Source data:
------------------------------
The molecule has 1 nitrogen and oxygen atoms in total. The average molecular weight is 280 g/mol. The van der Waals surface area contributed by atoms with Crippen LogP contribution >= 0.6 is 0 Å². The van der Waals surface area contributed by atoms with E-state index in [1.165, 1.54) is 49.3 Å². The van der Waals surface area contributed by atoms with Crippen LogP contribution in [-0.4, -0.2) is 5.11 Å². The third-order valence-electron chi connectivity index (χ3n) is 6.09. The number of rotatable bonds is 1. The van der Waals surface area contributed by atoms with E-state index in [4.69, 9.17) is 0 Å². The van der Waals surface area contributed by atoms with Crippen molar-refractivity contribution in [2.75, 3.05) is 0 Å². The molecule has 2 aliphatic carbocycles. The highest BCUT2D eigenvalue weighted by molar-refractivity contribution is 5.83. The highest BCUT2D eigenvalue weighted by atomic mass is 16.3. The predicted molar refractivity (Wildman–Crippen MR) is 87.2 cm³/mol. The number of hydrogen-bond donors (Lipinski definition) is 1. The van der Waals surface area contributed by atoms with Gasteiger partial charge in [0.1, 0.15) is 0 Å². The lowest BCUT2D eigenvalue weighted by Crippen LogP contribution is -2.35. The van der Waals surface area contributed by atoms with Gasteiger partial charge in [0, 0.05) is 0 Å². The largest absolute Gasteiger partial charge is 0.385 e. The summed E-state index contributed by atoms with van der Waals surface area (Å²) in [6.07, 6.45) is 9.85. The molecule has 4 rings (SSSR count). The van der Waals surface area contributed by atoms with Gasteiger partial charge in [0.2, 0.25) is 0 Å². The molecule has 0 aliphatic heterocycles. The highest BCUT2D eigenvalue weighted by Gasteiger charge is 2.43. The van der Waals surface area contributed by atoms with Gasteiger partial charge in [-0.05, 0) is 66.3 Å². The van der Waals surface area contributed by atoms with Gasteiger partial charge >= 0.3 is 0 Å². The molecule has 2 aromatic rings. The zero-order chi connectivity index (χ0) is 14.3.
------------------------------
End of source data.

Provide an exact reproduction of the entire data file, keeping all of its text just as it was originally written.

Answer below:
The molecule has 1 nitrogen and oxygen atoms in total. The average molecular weight is 280 g/mol. The van der Waals surface area contributed by atoms with Crippen LogP contribution >= 0.6 is 0 Å². The van der Waals surface area contributed by atoms with E-state index in [1.165, 1.54) is 49.3 Å². The van der Waals surface area contributed by atoms with Crippen LogP contribution in [-0.4, -0.2) is 5.11 Å². The third-order valence-electron chi connectivity index (χ3n) is 6.09. The number of rotatable bonds is 1. The van der Waals surface area contributed by atoms with E-state index in [4.69, 9.17) is 0 Å². The van der Waals surface area contributed by atoms with Crippen molar-refractivity contribution in [2.75, 3.05) is 0 Å². The molecule has 2 aliphatic carbocycles. The highest BCUT2D eigenvalue weighted by molar-refractivity contribution is 5.83. The highest BCUT2D eigenvalue weighted by atomic mass is 16.3. The predicted molar refractivity (Wildman–Crippen MR) is 87.2 cm³/mol. The number of hydrogen-bond donors (Lipinski definition) is 1. The van der Waals surface area contributed by atoms with Gasteiger partial charge in [0.1, 0.15) is 0 Å². The lowest BCUT2D eigenvalue weighted by Crippen LogP contribution is -2.35. The van der Waals surface area contributed by atoms with Gasteiger partial charge in [0, 0.05) is 0 Å². The largest absolute Gasteiger partial charge is 0.385 e. The summed E-state index contributed by atoms with van der Waals surface area (Å²) in [6.07, 6.45) is 9.85. The molecule has 4 rings (SSSR count). The van der Waals surface area contributed by atoms with Gasteiger partial charge in [0.2, 0.25) is 0 Å². The molecule has 0 aliphatic heterocycles. The highest BCUT2D eigenvalue weighted by Gasteiger charge is 2.43. The van der Waals surface area contributed by atoms with Gasteiger partial charge in [-0.05, 0) is 66.3 Å². The van der Waals surface area contributed by atoms with Gasteiger partial charge >= 0.3 is 0 Å². The molecule has 2 aromatic rings. The zero-order chi connectivity index (χ0) is 14.3.